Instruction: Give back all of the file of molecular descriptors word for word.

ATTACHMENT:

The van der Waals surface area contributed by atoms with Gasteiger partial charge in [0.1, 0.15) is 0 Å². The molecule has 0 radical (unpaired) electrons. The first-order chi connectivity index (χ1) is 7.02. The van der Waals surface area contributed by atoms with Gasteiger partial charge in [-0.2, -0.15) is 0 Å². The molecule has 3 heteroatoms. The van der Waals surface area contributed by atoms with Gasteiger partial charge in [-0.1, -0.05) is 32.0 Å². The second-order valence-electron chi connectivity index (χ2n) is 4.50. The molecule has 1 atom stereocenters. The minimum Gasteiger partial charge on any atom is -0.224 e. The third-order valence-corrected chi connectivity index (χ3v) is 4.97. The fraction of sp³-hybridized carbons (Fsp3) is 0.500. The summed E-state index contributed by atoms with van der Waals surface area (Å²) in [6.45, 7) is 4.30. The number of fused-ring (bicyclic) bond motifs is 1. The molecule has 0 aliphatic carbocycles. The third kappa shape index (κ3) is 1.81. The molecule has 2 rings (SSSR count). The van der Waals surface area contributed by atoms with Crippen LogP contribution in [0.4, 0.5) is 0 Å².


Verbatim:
The van der Waals surface area contributed by atoms with Gasteiger partial charge in [0.1, 0.15) is 0 Å². The molecule has 0 radical (unpaired) electrons. The first-order chi connectivity index (χ1) is 7.02. The van der Waals surface area contributed by atoms with Gasteiger partial charge in [-0.2, -0.15) is 0 Å². The molecule has 3 heteroatoms. The van der Waals surface area contributed by atoms with Gasteiger partial charge in [-0.1, -0.05) is 32.0 Å². The second-order valence-electron chi connectivity index (χ2n) is 4.50. The molecule has 1 atom stereocenters. The minimum Gasteiger partial charge on any atom is -0.224 e. The third-order valence-corrected chi connectivity index (χ3v) is 4.97. The fraction of sp³-hybridized carbons (Fsp3) is 0.500. The summed E-state index contributed by atoms with van der Waals surface area (Å²) in [6.45, 7) is 4.30. The number of fused-ring (bicyclic) bond motifs is 1. The molecule has 0 aliphatic carbocycles. The third kappa shape index (κ3) is 1.81. The molecule has 2 rings (SSSR count). The van der Waals surface area contributed by atoms with Crippen LogP contribution in [0.4, 0.5) is 0 Å².